T4 Assembly Directive

Applies to: yesVisual Studio noVisual Studio for Mac noVisual Studio Code

In a Visual Studio design-time text template, the assembly directive loads an assembly so that your template code can use its types. The effect is similar to adding an assembly reference in a Visual Studio project.

For a general overview of writing text templates, see Writing a T4 Text Template.


You do not need the assembly directive in a run-time (preprocessed) text template. Instead, add the necessary assemblies to the References of your Visual Studio project.

Using the Assembly Directive

The syntax of the directive is as follows:

<#@ assembly name="[assembly strong name|assembly file name]" #>

The assembly name should be one of the following:

  • The strong name of an assembly in the GAC, such as System.Xml.dll. You can also use the long form, such as name="System.Xml, Version=, Culture=neutral, PublicKeyToken=b77a5c561934e089". For more information, see AssemblyName.

  • The absolute path of the assembly

    You can use the $(variableName) syntax to reference Visual Studio variables such as $(SolutionDir), and %VariableName% to reference environment variables. For example:

<#@ assembly name="$(SolutionDir)\MyProject\bin\Debug\SomeLibrary.Dll" #>

The assembly directive has no effect in a preprocessed text template. Instead, include the necessary references in the References section of your Visual Studio project. For more information, see Run-Time Text Generation with T4 Text Templates.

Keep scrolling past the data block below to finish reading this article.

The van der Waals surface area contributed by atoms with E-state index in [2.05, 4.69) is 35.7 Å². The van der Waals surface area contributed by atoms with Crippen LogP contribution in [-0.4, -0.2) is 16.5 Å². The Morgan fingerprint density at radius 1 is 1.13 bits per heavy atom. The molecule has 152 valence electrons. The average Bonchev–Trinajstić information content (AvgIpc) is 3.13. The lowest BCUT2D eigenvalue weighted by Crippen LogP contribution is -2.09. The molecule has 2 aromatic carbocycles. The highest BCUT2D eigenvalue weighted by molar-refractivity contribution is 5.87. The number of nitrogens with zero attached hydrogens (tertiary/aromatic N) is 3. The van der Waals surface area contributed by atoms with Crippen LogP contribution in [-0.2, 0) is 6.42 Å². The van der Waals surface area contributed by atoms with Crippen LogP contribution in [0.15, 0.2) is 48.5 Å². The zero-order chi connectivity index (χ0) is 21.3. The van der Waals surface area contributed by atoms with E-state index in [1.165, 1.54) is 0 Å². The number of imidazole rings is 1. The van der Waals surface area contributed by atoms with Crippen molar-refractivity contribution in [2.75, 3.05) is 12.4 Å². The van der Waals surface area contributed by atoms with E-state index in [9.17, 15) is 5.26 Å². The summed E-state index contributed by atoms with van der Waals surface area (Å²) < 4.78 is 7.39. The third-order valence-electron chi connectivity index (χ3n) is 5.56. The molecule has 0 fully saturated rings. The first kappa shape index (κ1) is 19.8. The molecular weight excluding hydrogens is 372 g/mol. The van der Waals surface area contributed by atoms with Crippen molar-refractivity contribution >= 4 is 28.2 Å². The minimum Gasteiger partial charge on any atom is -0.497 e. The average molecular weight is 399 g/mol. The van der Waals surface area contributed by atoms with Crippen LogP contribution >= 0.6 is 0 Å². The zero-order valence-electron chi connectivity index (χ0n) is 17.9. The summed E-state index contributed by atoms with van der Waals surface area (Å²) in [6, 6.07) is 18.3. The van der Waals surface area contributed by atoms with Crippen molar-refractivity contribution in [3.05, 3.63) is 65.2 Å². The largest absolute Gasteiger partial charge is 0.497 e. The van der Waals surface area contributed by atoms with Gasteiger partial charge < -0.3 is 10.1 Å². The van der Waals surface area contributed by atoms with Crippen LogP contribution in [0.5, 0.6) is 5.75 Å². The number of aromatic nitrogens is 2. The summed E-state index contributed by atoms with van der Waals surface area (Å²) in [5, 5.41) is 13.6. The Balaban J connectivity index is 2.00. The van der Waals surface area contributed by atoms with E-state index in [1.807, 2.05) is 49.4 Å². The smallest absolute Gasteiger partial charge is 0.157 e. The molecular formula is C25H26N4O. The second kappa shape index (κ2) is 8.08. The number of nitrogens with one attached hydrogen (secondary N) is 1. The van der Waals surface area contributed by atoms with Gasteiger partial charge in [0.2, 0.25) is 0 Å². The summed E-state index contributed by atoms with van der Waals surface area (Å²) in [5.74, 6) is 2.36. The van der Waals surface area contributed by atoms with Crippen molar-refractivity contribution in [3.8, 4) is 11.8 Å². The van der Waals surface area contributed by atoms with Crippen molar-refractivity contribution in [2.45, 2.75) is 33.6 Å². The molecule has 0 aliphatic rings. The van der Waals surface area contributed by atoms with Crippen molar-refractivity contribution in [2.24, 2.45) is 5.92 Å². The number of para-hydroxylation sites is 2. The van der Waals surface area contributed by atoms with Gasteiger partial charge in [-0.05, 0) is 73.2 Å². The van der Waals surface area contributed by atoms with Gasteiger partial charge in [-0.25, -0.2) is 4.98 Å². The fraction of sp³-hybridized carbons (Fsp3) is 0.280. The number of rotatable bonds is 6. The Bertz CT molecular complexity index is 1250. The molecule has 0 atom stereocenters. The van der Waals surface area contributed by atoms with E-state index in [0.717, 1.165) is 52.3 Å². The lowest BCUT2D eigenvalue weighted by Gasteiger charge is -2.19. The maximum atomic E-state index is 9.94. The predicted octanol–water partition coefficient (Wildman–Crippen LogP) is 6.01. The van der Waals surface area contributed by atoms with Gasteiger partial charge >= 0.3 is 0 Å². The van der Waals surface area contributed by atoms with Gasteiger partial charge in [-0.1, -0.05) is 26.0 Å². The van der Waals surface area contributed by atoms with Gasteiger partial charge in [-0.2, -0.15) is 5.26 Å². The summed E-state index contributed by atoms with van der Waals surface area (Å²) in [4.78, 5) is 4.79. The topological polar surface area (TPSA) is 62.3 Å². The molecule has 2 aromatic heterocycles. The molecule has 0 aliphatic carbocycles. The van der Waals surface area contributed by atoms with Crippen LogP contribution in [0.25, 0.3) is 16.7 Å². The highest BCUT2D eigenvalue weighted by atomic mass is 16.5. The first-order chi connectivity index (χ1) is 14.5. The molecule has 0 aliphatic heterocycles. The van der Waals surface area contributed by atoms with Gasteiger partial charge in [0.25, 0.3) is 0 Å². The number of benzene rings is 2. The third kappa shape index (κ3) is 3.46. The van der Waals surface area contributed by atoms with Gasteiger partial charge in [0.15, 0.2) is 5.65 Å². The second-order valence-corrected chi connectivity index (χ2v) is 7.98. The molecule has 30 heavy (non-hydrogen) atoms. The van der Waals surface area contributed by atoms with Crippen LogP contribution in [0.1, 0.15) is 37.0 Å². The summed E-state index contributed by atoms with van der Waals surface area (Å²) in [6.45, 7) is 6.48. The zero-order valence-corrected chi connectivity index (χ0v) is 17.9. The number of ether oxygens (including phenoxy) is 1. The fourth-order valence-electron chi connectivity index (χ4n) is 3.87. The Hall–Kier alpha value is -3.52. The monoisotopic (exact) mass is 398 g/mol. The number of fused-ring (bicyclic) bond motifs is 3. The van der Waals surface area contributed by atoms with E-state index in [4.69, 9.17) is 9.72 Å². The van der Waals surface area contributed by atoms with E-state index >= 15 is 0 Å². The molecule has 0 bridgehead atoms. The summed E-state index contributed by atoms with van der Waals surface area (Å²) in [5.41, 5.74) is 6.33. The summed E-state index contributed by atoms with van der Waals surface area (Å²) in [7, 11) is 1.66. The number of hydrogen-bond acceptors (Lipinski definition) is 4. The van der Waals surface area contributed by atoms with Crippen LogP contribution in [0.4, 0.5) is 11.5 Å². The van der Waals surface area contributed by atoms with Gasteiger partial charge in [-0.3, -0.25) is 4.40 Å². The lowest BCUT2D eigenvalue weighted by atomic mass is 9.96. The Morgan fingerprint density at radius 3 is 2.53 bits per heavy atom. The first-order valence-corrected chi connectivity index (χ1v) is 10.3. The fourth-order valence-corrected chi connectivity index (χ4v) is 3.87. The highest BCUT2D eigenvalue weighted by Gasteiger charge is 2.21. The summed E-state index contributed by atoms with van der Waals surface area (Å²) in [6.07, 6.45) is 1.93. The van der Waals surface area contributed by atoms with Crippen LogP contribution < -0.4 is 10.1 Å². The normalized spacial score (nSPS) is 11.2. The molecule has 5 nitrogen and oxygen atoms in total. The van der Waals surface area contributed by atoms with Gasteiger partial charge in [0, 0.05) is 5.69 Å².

Standard Assemblies

The following assemblies are loaded automatically, so that you do not need to write assembly directives for them:

  • Microsoft.VisualStudio.TextTemplating.1*.dll

  • System.dll

  • WindowsBase.dll

    If you use a custom directive, the directive processor might load additional assemblies. For example, if you write templates for a domain-specific language (DSL), you do not need to write assembly directives for the following assemblies:

  • Microsoft.VisualStudio.Modeling.Sdk.1*.dll

  • Microsoft.VisualStudio.Modeling.Sdk.Diagrams.1*.dsl

  • Microsoft.VisualStudio.TextTemplating.Modeling.1*.dll

  • The assembly containing your DSL.

Using project properties in both MSBuild and Visual Studio

Visual Studio macros like $(SolutionDir) don't work in MSBuild. If you want to transform templates in your build machine, you have to use project properties instead.

Edit your .csproj or .vbproj file to define a project property. This example defines a property named myLibFolder:

<!-- Define a project property, myLibFolder: -->

<!-- Tell the MSBuild T4 task to make the property available: -->
    <T4ParameterValues Include="myLibFolder">

Now you can use your project property in text templates, which transform correctly in both Visual Studio and MSBuild:

<#@ assembly name="$(myLibFolder)\MyLib.dll" #>

See also